That notion might seem a little overwrought, but one should not underestimate the role of emotions and national pride in these disputes. The contending parties cannot even agree on the correct names of the island chains or the bodies of water surrounding them. One must be careful not to make the gaffe of mentioning the “Senkakus” in conservations with Chinese nationals. Likewise, one dare not make the blunder of using the term “Sea of Japan” while in South Korea (it is called the East Sea there.) And a participant at a policy conference featuring American and Japanese scholars a few years ago discovered just how high emotions can run when he committed the offense of referring to “Dokdo.”
As these disputes escalate, the United States is in an increasingly awkward and potentially risky position. Although it is unlikely that either controversy would lead to an armed conflict, that possibility can no longer be ruled out. A military incident between Japan and South Korea would be a diplomatic nightmare for the United States, since whichever side Washington backed, it would greatly damage relations with the other party. And strict neutrality announced in the midst of bloodshed would likely poison relations with both countries.
The Senkaku/Diaoyu quarrel is potentially even more dangerous to the United States. It’s not clear if the bilateral defense treaties with Tokyo and Seoul cover the Takeshima/Dokdo islands, but the pact with Japan definitely seems to cover the Senkakus as part of the defense obligation involving Okinawa. Moreover, Japan effectively controls the territory around the Senkakus, meaning that any military move by China to assert control would be interpreted in Tokyo as a clear act of aggression. Conversely, South Korea effectively exercises jurisdiction over the neighborhood of Dokdo. A conservative power like Japan is unlikely to launch a war to challenge that de facto control.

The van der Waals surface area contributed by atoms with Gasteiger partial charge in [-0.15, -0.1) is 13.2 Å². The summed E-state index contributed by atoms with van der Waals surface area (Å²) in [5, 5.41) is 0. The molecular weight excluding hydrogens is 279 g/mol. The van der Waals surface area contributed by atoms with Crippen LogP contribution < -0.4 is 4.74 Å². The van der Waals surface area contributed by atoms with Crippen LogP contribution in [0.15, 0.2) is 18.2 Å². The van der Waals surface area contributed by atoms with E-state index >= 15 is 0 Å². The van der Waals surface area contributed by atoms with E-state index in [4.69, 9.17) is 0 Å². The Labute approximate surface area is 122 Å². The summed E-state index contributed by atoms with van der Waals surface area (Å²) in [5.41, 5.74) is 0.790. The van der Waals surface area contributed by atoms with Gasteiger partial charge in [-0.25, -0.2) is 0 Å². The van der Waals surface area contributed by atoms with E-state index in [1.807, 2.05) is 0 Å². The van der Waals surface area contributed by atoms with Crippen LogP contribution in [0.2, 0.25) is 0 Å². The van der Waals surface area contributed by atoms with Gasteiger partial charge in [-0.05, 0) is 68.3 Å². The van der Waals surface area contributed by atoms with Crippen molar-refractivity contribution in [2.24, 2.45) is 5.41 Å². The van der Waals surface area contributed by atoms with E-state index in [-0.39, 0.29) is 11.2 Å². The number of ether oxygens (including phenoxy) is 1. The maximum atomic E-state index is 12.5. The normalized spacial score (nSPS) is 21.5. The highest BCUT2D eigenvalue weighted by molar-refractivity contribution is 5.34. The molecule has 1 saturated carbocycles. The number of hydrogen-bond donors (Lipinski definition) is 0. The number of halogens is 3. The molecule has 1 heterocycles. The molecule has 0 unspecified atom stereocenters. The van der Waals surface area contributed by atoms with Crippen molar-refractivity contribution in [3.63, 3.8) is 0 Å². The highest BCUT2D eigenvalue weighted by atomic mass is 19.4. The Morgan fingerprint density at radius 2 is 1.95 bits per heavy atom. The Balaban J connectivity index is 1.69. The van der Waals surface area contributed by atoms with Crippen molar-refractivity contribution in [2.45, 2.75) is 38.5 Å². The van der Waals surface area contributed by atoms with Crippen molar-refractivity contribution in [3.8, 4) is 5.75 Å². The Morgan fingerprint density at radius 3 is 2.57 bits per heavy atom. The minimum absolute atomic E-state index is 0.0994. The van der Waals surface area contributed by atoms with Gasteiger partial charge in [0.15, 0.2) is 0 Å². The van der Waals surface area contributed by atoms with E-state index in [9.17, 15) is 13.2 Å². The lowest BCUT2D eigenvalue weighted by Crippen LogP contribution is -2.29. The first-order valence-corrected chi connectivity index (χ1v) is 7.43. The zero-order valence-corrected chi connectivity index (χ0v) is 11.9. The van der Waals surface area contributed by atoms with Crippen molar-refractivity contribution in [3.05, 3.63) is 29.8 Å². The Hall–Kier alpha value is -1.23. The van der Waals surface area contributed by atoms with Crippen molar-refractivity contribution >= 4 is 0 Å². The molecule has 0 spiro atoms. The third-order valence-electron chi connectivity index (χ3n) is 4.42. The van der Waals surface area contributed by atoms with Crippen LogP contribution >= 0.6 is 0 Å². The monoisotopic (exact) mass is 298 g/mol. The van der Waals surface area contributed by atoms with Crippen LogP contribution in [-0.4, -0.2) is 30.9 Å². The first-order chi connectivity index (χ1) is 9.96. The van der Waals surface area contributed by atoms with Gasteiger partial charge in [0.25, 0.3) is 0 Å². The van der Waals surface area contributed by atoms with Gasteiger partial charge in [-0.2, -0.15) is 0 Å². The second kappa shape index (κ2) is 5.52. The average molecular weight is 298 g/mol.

Washington needs to make clear to both Seoul and Tokyo that it will not take sides in their bilateral quarrel under any circumstances. The situation involving the escalating dispute between Beijing and Tokyo is more difficult and worrisome. U.S. leaders need to convey to their Japanese counterparts that, regardless of language in the U.S.-Japan Security Treaty, the United States will not back Japan in any armed conflict over disputed territories.
The mere prospect of such an entanglement ought to be a cautionary note to future U.S. leaders about the dangers entailed in signing formal defense treaties with any country. It is doubtful that the American architects of the pact with Japan envisioned the prospect of their country being dragged into war over a chain of uninhabited islets. The United States has no interests at stake in the East China Sea to warrant taking such a risk, and Washington needs to act promptly and explicitly to eliminate that possibility.
Ted Galen Carpenter, a senior fellow at the Cato Institute, is the author of nine books and more than 500 articles and studies on international affairs.